Staff Publications

Staff Publications

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    'Staff publications' is the digital repository of Wageningen University & Research

    'Staff publications' contains references to publications authored by Wageningen University staff from 1976 onward.

    Publications authored by the staff of the Research Institutes are available from 1995 onwards.

    Full text documents are added when available. The database is updated daily and currently holds about 240,000 items, of which 72,000 in open access.

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Record number 506743
Title Transcriptome dynamics of Arabidopsis during sequential biotic and abiotic stresses
Author(s) Coolen, Silvia; Proietti, Silvia; Hickman, Richard; Davila Olivas, Nelson H.; Huang, Pingping; Verk, Marcel C. van; Pelt, Johan A. van; Wittenberg, Alexander H.J.; Vos, Martin de; Prins, Marcel; Loon, Joop J.A. van; Aarts, Mark G.M.; Dicke, Marcel; Pieterse, Corné M.J.; Wees, Saskia C.M. van
Source The Plant Journal 86 (2016)3. - ISSN 0960-7412 - p. 249 - 267.
DOI https://doi.org/10.1111/tpj.13167
Department(s) Laboratory of Entomology
Groep KoornneefGroep Koornneef
EPS
PE&RC
Publication type Refereed Article in a scientific journal
Publication year 2016
Keyword(s) Arabidopsis thaliana - Botrytis cinerea - combinatorial plant stress - drought stress - gene regulatory network - Pieris rapae - plant hormones - RNA-Seq - transcript profiling - 016-3950
Abstract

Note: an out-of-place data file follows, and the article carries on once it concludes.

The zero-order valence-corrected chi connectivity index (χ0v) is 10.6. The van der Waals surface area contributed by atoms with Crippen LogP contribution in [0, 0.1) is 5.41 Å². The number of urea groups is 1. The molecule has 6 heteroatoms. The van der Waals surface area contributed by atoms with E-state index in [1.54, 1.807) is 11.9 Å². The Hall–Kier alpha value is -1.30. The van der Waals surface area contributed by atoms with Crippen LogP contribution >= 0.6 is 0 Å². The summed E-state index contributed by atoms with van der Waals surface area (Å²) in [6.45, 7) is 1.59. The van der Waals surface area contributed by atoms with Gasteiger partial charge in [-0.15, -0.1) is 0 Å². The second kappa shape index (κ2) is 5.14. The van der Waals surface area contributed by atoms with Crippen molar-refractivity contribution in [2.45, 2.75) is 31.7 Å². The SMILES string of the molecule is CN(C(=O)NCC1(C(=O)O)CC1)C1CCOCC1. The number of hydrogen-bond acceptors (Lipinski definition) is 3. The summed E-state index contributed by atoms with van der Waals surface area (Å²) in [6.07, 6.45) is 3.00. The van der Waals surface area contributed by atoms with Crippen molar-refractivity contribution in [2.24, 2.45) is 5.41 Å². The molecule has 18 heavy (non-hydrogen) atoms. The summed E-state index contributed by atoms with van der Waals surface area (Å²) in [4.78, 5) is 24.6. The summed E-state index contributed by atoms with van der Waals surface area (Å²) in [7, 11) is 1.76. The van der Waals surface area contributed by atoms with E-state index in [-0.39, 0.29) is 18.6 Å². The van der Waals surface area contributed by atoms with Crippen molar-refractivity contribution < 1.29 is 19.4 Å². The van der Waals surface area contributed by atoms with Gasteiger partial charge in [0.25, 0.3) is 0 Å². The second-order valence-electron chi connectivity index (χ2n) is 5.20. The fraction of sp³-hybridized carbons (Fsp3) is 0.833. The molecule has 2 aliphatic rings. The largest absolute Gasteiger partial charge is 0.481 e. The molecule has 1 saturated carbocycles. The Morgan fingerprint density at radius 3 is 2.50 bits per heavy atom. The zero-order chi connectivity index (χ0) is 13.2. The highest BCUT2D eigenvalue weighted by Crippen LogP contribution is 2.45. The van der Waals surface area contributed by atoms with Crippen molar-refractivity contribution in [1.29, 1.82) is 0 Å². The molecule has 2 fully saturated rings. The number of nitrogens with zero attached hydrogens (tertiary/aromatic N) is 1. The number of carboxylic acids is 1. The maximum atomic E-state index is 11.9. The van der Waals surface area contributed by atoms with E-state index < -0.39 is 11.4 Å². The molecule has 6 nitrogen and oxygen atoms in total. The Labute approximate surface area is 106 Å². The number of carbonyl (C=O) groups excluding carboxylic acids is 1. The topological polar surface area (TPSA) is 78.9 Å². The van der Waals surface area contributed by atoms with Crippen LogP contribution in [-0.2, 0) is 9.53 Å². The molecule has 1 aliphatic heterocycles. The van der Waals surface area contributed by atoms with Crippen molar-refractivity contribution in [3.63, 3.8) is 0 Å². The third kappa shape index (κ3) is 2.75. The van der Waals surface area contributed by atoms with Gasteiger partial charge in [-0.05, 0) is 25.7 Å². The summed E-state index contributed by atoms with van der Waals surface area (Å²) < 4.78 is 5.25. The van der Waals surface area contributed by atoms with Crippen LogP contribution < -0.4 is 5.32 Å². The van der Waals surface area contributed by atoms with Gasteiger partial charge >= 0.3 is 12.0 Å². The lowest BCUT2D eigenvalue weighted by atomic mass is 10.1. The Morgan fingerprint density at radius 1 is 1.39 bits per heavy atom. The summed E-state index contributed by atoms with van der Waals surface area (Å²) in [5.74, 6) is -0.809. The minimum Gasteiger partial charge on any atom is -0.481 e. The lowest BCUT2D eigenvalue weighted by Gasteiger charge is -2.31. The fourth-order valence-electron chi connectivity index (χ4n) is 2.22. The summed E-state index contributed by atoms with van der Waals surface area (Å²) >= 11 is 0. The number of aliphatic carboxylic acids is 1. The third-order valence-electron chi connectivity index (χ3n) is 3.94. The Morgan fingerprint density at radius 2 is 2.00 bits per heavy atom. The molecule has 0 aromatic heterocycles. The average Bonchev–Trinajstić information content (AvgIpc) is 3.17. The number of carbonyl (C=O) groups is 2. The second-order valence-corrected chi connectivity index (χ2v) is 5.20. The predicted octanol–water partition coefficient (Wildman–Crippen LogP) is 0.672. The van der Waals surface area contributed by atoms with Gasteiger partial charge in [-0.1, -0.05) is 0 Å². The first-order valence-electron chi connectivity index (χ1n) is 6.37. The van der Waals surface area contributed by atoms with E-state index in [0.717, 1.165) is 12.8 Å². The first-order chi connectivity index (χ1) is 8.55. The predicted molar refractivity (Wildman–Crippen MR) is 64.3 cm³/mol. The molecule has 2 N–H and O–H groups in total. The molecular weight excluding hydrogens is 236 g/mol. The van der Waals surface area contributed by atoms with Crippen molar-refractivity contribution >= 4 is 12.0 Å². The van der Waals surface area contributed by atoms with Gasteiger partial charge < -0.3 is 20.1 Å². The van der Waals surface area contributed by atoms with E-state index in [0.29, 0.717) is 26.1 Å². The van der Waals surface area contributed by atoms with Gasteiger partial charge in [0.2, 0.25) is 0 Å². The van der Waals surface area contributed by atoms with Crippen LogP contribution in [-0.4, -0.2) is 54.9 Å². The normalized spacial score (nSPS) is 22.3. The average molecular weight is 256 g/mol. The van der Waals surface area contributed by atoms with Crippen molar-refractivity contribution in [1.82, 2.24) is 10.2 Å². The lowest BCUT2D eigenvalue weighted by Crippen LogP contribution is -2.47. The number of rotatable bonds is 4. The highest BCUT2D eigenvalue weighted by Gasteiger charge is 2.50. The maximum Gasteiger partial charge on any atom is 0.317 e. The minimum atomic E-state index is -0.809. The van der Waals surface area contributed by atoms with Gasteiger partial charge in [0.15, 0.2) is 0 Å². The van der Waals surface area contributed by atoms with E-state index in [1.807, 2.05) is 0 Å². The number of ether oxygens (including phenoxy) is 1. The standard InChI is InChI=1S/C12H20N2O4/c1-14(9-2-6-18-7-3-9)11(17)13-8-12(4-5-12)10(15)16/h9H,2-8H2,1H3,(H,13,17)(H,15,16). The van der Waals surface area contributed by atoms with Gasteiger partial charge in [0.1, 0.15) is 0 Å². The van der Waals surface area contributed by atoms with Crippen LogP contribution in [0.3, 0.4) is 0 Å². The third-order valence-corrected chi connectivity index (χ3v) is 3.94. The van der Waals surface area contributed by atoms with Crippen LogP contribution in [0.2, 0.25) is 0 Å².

In nature, plants have to cope with a wide range of stress conditions that often occur simultaneously or in sequence. To investigate how plants cope with multi-stress conditions, we analyzed the dynamics of whole-transcriptome profiles of Arabidopsis thaliana exposed to six sequential double stresses inflicted by combinations of: (i) infection by the necrotrophic fungus Botrytis cinerea, (ii) herbivory by chewing larvae of Pieris rapae, and (iii) drought stress. Each of these stresses induced specific expression profiles over time, in which one-third of all differentially expressed genes was shared by at least two single stresses. Of these, 394 genes were differentially expressed during all three stress conditions, albeit often in opposite directions. When two stresses were applied in sequence, plants displayed transcriptome profiles that were very similar to the second stress, irrespective of the nature of the first stress. Nevertheless, significant first-stress signatures could be identified in the sequential stress profiles. Bioinformatic analysis of the dynamics of co-expressed gene clusters highlighted specific clusters and biological processes of which the timing of activation or repression was altered by a prior stress. The first-stress signatures in second stress transcriptional profiles were remarkably often related to responses to phytohormones, strengthening the notion that hormones are global modulators of interactions between different types of stress. Because prior stresses can affect the level of tolerance against a subsequent stress (e.g. prior herbivory strongly affected resistance to B. cinerea), the first-stress signatures can provide important leads for the identification of molecular players that are decisive in the interactions between stress response pathways.

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